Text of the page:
Zebras share limelight with pictures of a different stripe

Friday February 26 2016

Zebra Grid by Mia Collis. PHOTO | FRANK WHALLEY

Elephants, rhinos, gorillas, whales, some types of turtles, a kind of leopard and even the scaly pangolin… all well known and on the depressing list of endangered animals.

Yet there is another whose fate is hanging in the balance; one we do not hear so much about but one quite close to home — the Grevy’s zebra.

That is the largest of all zebras, the one with narrow, intricate stripes and rounded ears fringed with hair.

Now a group of artists and animal lovers is trying to save the Grevy’s, which is found only in Kenya and Ethiopia.

The first job was to draw attention to its plight. And on this the group, called Zebra People, has succeeded brilliantly with a continuing exhibition of pin-sharp photographs at the National Museum of Kenya on Museum Hill, Nairobi.

Curated by Mia Collis, it features some 80 photos, many by Collis herself and a few by the Samburu and Rendille warriors who have joined the campaign to save their local species, of which only around 2,800 are left, down from 15,000 in the 1970s.


Collis provides the core group of black and white photos of the zebras, which seems entirely appropriate. However, her passion for monochrome extends to her eight portraits of the warriors, resplendent in gorgeous plumed headdresses and beads.

With their reliance on traditional ways confronting a modern, industrialised society they are possibly as endangered as the zebras they love… consistent presentation it is true, but surely they would not have lost their dignity in colour?

Nonetheless, here is art serving the deserving and doing so brilliantly.

Another sharply presented exhibition can be seen across the city, at the Sankara Hotel in Westlands.

With sunlight filtering through a glazed roof, the second floor atrium is becoming one of Nairobi’s more interesting art spaces. It is spacious and airy with comfy sofas and you can really get back from the works to view them properly.

Forty four paintings, drawings and sculptures by 11 artists make up the exhibition Recent Works, presented by Carol Lees of the One-Off Gallery.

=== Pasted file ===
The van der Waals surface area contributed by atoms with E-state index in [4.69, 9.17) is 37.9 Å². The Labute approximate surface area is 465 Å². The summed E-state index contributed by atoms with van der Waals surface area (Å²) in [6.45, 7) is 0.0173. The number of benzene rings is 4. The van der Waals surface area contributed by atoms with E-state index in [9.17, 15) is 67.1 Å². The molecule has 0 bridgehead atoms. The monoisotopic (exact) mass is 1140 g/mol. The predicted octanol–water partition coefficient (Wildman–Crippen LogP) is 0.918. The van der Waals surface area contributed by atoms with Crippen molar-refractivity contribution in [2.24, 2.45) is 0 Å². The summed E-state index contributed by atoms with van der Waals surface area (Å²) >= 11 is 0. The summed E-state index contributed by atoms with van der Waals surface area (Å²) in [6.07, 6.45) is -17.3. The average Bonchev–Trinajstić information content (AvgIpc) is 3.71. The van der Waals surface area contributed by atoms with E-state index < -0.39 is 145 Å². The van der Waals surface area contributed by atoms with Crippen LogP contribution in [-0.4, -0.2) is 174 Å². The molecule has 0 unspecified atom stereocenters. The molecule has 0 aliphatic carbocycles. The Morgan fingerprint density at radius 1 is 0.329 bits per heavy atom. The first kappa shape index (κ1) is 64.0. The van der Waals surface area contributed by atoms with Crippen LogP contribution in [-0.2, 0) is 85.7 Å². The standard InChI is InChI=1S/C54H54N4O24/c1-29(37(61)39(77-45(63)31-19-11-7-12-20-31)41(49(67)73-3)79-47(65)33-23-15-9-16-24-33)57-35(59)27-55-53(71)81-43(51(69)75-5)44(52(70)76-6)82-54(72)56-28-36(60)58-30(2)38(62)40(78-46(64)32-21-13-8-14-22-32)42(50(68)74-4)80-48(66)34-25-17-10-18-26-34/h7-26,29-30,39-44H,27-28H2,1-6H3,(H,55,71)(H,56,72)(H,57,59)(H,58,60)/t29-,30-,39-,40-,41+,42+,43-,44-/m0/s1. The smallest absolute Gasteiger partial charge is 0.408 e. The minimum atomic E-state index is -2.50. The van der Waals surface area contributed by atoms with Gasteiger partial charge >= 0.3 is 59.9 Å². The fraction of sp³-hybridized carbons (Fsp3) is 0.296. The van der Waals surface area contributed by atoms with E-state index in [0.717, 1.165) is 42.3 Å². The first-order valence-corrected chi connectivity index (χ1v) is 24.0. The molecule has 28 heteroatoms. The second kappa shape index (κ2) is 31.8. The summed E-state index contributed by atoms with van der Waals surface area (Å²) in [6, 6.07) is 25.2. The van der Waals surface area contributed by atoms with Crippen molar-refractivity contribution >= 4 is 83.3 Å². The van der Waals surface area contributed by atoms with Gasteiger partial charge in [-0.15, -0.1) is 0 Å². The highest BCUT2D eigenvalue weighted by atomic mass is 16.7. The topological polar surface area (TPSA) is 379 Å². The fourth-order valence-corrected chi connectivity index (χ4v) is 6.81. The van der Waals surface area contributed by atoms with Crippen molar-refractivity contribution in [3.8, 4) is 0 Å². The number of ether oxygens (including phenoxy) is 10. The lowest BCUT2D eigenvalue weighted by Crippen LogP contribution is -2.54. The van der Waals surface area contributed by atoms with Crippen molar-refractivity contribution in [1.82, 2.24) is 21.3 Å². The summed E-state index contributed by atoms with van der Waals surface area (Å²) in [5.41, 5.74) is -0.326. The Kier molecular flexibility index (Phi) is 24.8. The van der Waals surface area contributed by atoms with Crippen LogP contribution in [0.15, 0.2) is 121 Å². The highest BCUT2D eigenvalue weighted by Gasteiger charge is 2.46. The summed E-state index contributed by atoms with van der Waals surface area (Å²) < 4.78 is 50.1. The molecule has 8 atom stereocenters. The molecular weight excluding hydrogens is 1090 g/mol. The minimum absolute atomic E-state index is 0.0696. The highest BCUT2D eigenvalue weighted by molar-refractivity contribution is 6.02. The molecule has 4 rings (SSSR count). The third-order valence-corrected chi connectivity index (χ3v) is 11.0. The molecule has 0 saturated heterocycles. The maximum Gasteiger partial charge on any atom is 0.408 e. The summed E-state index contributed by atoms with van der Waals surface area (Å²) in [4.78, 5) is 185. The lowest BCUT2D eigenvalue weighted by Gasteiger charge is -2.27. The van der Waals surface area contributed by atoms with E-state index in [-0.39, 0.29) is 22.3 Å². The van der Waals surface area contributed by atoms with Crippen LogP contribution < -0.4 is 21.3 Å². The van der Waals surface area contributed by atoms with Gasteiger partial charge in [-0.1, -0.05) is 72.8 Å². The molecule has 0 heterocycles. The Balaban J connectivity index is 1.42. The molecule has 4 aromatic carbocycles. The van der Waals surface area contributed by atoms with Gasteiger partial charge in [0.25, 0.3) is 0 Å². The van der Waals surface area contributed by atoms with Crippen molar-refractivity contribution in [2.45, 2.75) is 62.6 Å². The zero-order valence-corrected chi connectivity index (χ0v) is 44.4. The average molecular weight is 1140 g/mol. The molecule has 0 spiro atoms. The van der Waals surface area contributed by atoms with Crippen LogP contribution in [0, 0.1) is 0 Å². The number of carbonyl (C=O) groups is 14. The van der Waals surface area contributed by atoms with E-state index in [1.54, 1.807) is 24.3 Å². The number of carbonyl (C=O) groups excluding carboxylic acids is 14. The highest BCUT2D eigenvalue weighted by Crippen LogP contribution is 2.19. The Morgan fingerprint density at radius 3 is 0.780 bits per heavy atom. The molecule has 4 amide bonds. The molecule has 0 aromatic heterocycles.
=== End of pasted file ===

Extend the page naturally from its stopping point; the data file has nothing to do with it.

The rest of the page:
Many of the usual suspects, as they say, are well represented.

Peterson Kamwathi shows a suite of 11 pastel and charcoal drawings from his series dealing with migration. Each is small, often of a single icon — a beach ball, a watchtower, a boat — and eloquently describes the arrivals of migrants on foreign shores. All is not sunshine however. Groups of disconsolate men, their shoulders hunched, huddle near gaily coloured beach umbrellas.

Peter Ngugi continues his examination of corruption with more of his cut-outs; this time of figures overlaying smashed tin mugs representing chai. Elsewhere men transformed into marabou storks comb the dump.

Timothy Brook shows two paintings, Kipsang Lugga, a pared down desert scene and Lang’ata Road, with traditional herdsmen caught up in traffic — Africa in transition — while Beatrice Wanjiku continues to flay the soul with two paintings from her powerful Straitjackets series. They interrogate the horror of confinement both physical and metaphorical.

Ehoodi Kichape brings us back to earth with a painting called Revised Edition Vol 5 that ridicules the pomposity of artists and writers who give long and important sounding titles to their works. In it, a typical grinning skull looks on from a milky white colour field counterbalanced by a maroon and black block that bears scribbled notes and medical records.

Three other vigorous paintings by this artist explode on easels in the centre of the atrium.

The six other artists in this taut show are the painters Anthony Okello, Richard Kimathi, James Mbuthia and Peter Elungat and the sculptors Chelenge Van Rampelberg and Harrison Mburu.

None should be overlooked and although I care not for Elungat’s fairy women, bathed in syrupy faux-medieval nostalgia, I have to admit his skill in creating them, while rather snobbishly regretting their popularity.

Frank Whalley runs Lenga Juu, an arts and media consultancy based in Nairobi.